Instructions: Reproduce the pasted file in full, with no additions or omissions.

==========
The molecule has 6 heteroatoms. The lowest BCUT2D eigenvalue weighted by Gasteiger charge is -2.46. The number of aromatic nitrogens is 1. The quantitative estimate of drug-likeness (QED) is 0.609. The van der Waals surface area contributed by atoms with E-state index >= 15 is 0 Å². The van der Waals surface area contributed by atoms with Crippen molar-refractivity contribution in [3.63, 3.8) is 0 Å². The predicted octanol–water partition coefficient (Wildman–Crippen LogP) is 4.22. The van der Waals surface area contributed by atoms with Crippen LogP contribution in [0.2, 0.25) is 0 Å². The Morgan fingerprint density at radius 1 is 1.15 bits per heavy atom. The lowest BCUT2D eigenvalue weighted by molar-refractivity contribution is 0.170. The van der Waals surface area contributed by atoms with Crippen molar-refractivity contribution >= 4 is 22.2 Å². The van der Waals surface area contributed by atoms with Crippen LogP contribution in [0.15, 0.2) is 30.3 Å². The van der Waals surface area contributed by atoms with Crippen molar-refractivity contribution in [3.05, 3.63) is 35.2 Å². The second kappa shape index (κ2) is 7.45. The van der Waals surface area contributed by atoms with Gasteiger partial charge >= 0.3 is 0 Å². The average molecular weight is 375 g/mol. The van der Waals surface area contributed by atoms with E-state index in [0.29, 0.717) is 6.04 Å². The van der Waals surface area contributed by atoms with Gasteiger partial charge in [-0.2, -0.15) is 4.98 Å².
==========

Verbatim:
The molecule has 6 heteroatoms. The lowest BCUT2D eigenvalue weighted by Gasteiger charge is -2.46. The number of aromatic nitrogens is 1. The quantitative estimate of drug-likeness (QED) is 0.609. The van der Waals surface area contributed by atoms with E-state index >= 15 is 0 Å². The van der Waals surface area contributed by atoms with Crippen molar-refractivity contribution in [3.63, 3.8) is 0 Å². The predicted octanol–water partition coefficient (Wildman–Crippen LogP) is 4.22. The van der Waals surface area contributed by atoms with Crippen LogP contribution in [0.2, 0.25) is 0 Å². The Morgan fingerprint density at radius 1 is 1.15 bits per heavy atom. The lowest BCUT2D eigenvalue weighted by molar-refractivity contribution is 0.170. The van der Waals surface area contributed by atoms with Crippen molar-refractivity contribution >= 4 is 22.2 Å². The van der Waals surface area contributed by atoms with Crippen LogP contribution in [0.15, 0.2) is 30.3 Å². The van der Waals surface area contributed by atoms with Crippen molar-refractivity contribution in [3.05, 3.63) is 35.2 Å². The second kappa shape index (κ2) is 7.45. The van der Waals surface area contributed by atoms with Gasteiger partial charge >= 0.3 is 0 Å². The average molecular weight is 375 g/mol. The van der Waals surface area contributed by atoms with E-state index in [0.29, 0.717) is 6.04 Å². The van der Waals surface area contributed by atoms with Gasteiger partial charge in [-0.2, -0.15) is 4.98 Å².